A more ominous obstacle will be Lahoud. While the removal of the president is high on the agenda of Saadeddine Hariri and Walid Jumblatt, and perhaps looks increasingly certain by the day, the constitutional procedure allowing this, according to lawyer Chibli Mallat, “is complicated and gives the president the means to delay implementation.” Moreover, with Maronite Patriarch Nasrallah Sfeir uneager, for the moment at least, to sanction Lahoud’s removal, one could conceivably see a variation on the theme existing last year as Lahoud and Rafik Hariri sparred: that of a president who, thanks to his partial control of the Cabinet, turns economic considerations into implements to help him fight for political survival.
Making matters particularly worrisome, this tension between Lahoud on the one hand, and his parliamentary opponents on the other, has the potential to become sectarian, so that Lebanon’s obvious economic priorities vanish into a giant vat of communal disgruntlement. While this is a worst-case scenario, and may well be avoided if some kind of consensus is reached on the president’s future, Lahoud will fight tooth and nail, and that includes using sectarian tensions in his favor, to ensure that he’s not ousted from Baabda.
The party isn’t over
In parallel, economic confidence will be linked to what happens to Hizbullah. The new election law virtually ensures that the party will expand its bloc in Parliament, perhaps to 15 members, giving it substantial leverage over key legislative issues. This and the legitimacy of an electoral victory will steel Hizbullah for an anticipated confrontation with the United Nations.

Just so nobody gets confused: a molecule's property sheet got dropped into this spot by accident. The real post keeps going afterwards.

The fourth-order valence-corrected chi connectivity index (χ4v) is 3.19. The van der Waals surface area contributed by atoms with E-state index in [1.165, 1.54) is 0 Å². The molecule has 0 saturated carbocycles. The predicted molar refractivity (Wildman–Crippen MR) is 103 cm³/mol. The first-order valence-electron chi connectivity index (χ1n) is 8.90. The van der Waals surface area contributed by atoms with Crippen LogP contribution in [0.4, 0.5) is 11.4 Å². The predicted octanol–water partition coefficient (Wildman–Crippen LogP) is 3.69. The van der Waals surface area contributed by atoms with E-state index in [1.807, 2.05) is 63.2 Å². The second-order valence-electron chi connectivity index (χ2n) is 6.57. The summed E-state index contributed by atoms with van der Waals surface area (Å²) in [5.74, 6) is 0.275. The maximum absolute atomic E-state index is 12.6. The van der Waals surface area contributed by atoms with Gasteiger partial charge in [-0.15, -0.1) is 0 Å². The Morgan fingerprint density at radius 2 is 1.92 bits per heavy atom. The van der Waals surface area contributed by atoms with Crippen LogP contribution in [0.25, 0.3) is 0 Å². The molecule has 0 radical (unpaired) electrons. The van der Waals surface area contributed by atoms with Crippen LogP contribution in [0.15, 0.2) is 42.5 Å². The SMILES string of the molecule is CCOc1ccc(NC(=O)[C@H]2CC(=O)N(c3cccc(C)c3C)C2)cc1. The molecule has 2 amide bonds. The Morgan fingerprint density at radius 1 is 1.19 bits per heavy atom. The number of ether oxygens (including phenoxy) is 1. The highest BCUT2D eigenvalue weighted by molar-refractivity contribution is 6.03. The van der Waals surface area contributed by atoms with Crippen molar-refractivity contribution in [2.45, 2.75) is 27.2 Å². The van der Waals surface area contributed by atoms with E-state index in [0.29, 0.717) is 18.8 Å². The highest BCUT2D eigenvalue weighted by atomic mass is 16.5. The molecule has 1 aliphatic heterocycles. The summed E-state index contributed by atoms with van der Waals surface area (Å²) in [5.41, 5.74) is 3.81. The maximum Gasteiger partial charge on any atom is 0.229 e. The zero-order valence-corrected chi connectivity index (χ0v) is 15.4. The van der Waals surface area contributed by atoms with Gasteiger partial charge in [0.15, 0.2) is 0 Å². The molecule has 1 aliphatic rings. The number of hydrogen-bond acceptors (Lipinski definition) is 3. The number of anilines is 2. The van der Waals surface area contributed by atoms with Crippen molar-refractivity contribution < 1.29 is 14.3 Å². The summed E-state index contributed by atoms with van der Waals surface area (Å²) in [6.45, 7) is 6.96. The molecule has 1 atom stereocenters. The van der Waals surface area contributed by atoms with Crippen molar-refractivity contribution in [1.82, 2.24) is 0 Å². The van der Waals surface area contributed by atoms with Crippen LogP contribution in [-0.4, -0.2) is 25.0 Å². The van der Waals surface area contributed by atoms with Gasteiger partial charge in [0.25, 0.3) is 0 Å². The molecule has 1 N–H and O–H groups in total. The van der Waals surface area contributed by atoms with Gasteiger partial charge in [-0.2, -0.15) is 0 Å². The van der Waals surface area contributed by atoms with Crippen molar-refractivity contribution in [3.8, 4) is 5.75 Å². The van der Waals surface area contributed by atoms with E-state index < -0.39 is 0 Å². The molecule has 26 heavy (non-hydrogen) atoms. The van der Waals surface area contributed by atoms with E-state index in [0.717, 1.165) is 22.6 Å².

However, if Hizbullah continues to pursue military operations in the south, investor confidence that previously anticipated a change in what had been the old Syrian order, will take a hit. In order to counter this, Hizbullah will almost certainly seek to maintain contacts with all political groups in Lebanon, to protect itself behind a wall of national consensus. Among the key electoral alliances the party formed was that with the Hariri bloc, and one thing to watch for is whether this will have an impact on how legislation related to economic reform will pass through Parliament. This might prove tough for a party that, in last month’s Executive, went on record as saying it had no serious economic vision.